Sound Bites From Around The Profession - Accounting Scandals
AccountingWEB presents our favorite funny, quirky quotes of the year to give you a good feeling for the debates and discussions that have gone on around the accounting profession in 2003 related to Accounting Scandals.
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- "It’s a feeding frenzy," Todd Zywicki, a bankruptcy law professor at George Mason University in Virginia, on the windfall for legal and accounting professionals involved in cleaning up the mess of record-breaking accounting failures and bankruptcies. FULL STORY
- "Just part of a bag of tricks to fool shareholders," Sen. Charles Grassley on announcing the Senate's intention to end the practice of providing tax refunds to companies who intentionally inflate earnings. FULL STORY
- "A poster child for conspicuous conflicts of interest," as described by a colleague of Jack B. Grubman, a telecommunication analyst for Solomon Smith Barney, who was part of a $1.4 billion settlement with Wall Street firms over conflict of interest claims. FULL STORY
- "Things I believe I did not say, and things that I possibly could have said, but don't believe I said," Andersen auditor David Duncan, who was in charge of the Enron audit, in characterizing types of misstatements he believes the FBI has made about his testimony. FULL STORY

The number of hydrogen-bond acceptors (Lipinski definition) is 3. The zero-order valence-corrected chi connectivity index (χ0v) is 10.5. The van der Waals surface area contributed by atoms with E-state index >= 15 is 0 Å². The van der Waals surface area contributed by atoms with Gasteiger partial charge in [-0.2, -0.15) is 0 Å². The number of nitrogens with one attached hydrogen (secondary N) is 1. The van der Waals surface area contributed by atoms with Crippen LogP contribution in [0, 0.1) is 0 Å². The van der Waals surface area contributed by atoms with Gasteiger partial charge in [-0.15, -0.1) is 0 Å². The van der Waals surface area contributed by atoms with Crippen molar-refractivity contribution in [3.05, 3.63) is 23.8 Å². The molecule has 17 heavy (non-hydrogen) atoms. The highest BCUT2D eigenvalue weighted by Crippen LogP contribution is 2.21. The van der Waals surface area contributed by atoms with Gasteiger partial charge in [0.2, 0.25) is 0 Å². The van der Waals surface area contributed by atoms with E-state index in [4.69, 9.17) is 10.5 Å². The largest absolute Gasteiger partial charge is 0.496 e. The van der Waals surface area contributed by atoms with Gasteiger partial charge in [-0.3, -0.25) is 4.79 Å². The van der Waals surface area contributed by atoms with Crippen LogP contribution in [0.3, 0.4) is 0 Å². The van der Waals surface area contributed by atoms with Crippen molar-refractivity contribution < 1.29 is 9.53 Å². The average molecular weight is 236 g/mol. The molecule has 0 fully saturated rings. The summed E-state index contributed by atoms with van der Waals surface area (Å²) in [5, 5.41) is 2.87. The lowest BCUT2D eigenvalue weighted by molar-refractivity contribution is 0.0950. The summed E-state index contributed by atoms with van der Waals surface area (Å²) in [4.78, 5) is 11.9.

- Employees were "androids . . . encouraged to bill our brains out." Barbara Ley Toffler, former Andersen partner-in-charge of Andersen's Ethics & Responsible Business Practices consulting services in her new book, Final Accounting: Ambition, Greed, and the Fall of Arthur Andersen. FULL STORY
- "Instead of drilling for oil and gas, Enron was drilling the tax code, looking for ways to find more and more tax shelters," Senator John B. Breaux after reviewing the highlights of the U.S. Senate's Joint Committee on Taxation three-volume, 2,700 page report on Enron misdoings. FULL STORY
Voice of the Editor
Which isn’t completely true. I mean, occasionally I drop by when I manage to sneak out of the nonstop frat party over at Going Concern, but I’m mostly a wallflower over there. I’m happy to say that I’ve been given express permission (or explicit orders, if you like) to wander over here to AccountingWEB more often.
Why is that, you might ask? My job is to replace the irreplaceable Gail Perry as Editor-in-Chief. What does that mean? I don’t really know! I think it’ll be fun getting a feel for things, throwing in my own thoughts here and there, and listening to the discussions you’re having about the accounting profession.